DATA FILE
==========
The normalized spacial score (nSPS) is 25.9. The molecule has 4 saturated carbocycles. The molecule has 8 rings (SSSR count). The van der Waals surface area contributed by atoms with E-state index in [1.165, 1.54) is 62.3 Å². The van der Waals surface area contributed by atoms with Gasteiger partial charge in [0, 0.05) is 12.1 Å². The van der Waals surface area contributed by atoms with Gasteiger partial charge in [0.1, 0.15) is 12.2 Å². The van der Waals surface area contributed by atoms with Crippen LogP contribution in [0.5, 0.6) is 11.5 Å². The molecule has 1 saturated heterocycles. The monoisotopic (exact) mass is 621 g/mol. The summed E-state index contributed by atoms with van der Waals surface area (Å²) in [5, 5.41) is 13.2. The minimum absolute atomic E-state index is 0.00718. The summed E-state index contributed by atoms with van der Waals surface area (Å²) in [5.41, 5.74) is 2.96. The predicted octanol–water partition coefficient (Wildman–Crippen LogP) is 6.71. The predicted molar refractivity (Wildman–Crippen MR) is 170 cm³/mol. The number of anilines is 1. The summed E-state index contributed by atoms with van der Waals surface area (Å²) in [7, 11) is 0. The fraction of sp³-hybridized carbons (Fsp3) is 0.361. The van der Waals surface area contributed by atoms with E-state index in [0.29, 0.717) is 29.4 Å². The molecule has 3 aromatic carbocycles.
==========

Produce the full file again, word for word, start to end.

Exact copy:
The normalized spacial score (nSPS) is 25.9. The molecule has 4 saturated carbocycles. The molecule has 8 rings (SSSR count). The van der Waals surface area contributed by atoms with E-state index in [1.165, 1.54) is 62.3 Å². The van der Waals surface area contributed by atoms with Gasteiger partial charge in [0, 0.05) is 12.1 Å². The van der Waals surface area contributed by atoms with Gasteiger partial charge in [0.1, 0.15) is 12.2 Å². The van der Waals surface area contributed by atoms with Crippen LogP contribution in [0.5, 0.6) is 11.5 Å². The molecule has 1 saturated heterocycles. The monoisotopic (exact) mass is 621 g/mol. The summed E-state index contributed by atoms with van der Waals surface area (Å²) in [5, 5.41) is 13.2. The minimum absolute atomic E-state index is 0.00718. The summed E-state index contributed by atoms with van der Waals surface area (Å²) in [5.41, 5.74) is 2.96. The predicted octanol–water partition coefficient (Wildman–Crippen LogP) is 6.71. The predicted molar refractivity (Wildman–Crippen MR) is 170 cm³/mol. The number of anilines is 1. The summed E-state index contributed by atoms with van der Waals surface area (Å²) in [7, 11) is 0. The fraction of sp³-hybridized carbons (Fsp3) is 0.361. The van der Waals surface area contributed by atoms with E-state index in [0.29, 0.717) is 29.4 Å². The molecule has 3 aromatic carbocycles.